Baker signs birth-control bill
UPDATED, Nov. 21: Rep. Sean Garballey, Democrat of Arlington, is leading the fight for children's health insurance in the Commonwealth, after Congress allowed federal funding for the Children's Health Insurance Program, called CHIP, to expire in September.
House Bill 598, "An Act to Ensure Continued Health Coverage for Children," filed by Garballey with Rep. Claire Cronin, Democrat of Easton, will preserve coverage for lower-income families and pregnant women in the Commonwealth. The measure aims to make sure that Massachusetts leads the nation by example and funds this program, even if the federal government will not.
"Massachusetts needs to step in and fund CHIP if Congress does not act quickly," Garballey said in a recent news release. "We risk roughly 160,000 children in Massachusetts losing coverage -- and any such gap occurring while transitioning to alternative insurance is a disruption in delivery of care, which could negatively impact the long term health of this vulnerable population. I am proud to work on this legislation and ensure coverage for this segment of our population in Massachusetts, regardless of the federal government's actions."
CHIP covers about 25 percent of the children in MassHealth, http://www.mass.gov/eohhs/gov/departments/masshealth/. The program is funded by both the federal government and Massachusetts. CHIP ensures health insurance for children whose families do not qualify for Medicaid, but would otherwise have trouble meeting the financial requirements for private coverage.
This program is a significant reason that Massachusetts has the highest of insured children in the United States, the release says.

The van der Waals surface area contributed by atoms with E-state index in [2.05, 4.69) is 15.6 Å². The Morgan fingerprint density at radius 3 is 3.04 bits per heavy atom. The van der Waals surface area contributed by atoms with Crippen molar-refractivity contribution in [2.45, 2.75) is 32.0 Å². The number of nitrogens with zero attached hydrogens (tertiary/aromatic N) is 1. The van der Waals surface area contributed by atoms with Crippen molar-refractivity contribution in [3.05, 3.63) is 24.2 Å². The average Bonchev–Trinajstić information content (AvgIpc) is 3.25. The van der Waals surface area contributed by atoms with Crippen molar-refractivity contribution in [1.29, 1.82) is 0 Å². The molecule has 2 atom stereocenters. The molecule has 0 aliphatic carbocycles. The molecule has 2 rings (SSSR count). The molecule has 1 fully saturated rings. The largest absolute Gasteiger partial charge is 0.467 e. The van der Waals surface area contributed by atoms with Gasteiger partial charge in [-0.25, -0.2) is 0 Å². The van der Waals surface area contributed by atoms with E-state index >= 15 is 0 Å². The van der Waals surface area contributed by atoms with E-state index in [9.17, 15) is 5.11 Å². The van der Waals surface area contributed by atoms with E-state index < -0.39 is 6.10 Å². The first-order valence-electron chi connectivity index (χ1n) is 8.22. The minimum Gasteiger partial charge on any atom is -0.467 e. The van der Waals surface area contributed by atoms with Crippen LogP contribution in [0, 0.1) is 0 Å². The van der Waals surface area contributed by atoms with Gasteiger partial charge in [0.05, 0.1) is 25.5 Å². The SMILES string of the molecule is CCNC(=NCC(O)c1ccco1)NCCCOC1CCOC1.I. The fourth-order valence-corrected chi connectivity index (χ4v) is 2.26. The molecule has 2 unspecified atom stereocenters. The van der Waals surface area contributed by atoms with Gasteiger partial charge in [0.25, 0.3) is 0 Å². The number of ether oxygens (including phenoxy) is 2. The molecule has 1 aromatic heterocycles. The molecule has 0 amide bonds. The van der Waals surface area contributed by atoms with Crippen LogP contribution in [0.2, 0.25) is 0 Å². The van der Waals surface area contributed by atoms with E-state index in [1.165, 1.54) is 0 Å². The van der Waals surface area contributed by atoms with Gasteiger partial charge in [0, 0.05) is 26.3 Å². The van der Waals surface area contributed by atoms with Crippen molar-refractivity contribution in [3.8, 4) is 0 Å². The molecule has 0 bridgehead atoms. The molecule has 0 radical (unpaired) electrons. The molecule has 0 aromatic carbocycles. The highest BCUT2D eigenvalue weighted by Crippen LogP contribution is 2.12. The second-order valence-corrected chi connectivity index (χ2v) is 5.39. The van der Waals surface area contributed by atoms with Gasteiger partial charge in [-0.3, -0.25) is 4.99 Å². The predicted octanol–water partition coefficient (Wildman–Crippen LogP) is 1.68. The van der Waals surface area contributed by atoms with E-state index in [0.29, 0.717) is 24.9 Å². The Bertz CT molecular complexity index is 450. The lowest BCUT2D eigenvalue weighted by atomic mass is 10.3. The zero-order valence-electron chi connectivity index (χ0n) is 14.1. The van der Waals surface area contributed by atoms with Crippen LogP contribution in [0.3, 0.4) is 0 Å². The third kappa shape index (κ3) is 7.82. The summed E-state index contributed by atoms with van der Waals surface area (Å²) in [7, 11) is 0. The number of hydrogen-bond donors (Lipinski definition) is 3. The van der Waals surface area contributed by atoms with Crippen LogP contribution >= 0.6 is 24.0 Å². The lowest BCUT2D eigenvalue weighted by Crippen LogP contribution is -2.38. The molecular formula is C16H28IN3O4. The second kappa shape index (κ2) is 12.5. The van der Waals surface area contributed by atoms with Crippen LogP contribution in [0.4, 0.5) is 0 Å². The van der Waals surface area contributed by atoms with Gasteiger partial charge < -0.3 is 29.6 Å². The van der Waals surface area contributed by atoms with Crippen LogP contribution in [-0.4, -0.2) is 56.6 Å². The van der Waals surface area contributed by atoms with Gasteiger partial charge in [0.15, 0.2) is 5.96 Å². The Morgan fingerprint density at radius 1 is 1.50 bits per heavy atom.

The CHIP benefit package is designed to meet the health needs of children and youth by providing a range of services including preventive screenings, dental care, behavioral health care, and vision and hearing treatments. Currently, for each dollar Massachusetts spends on CHIP, the federal government reimburses 88 cents, as opposed to 50 cents for the majority of Medicaid, the release notes.
Separately, the state House of Representatives on Nov. 9 passed a bill aimed at protecting access to birth control in Massachusetts.
Cosponsor of the legislation, called Advancing Contraception Coverage and Economic Security in our State, or ACCESS, were Garballey and Rep. Dave Rogers. Filing the legislation were Pat Haddad and John Scibak.
The House of Representatives has passed the Advancing Contraception Coverage and Economic Security in our State - ACCESS Bill. I was proud to cosponsor and vote, along with Rep. Dave Rogers, yesterday to protect access to birth control in Massachusetts. Thank you Pat Haddad and John Scibak for filing this legislation.
For details, read a Globe summary >>
Representative, Friedman back ACCESS
On Nov. 14, the state Senate voted 27-0 to enact that ACCESS Bill. Among the supporters was Sen. Cindy Friedman, Democrat of Arlington.
"At a time when women's health and reproductive rights are under unprecedented attack at the federal level, Massachusetts has taken the lead once again to safeguard over 1 million women who depend on access to no-copay birth control and to expand coverage for everyone," she said in a news release. "All women, regardless of economic status, should have access to affordable birth control of their choice, and the ACCESS Bill guarantees that."
Governor Baker signed the bill on Nov. 20.
Garballey wrote on Arlington Resist Facebook on Nov. 21: "Proud to say Massachusetts is now the first state in the nation to guarantee free, no copay birth control in the wake of the Trump/GOP effort to rollback access to contraceptive care!"
These news announcements were published Monday, Nov. 20, 2017, and updated Nov. 21.
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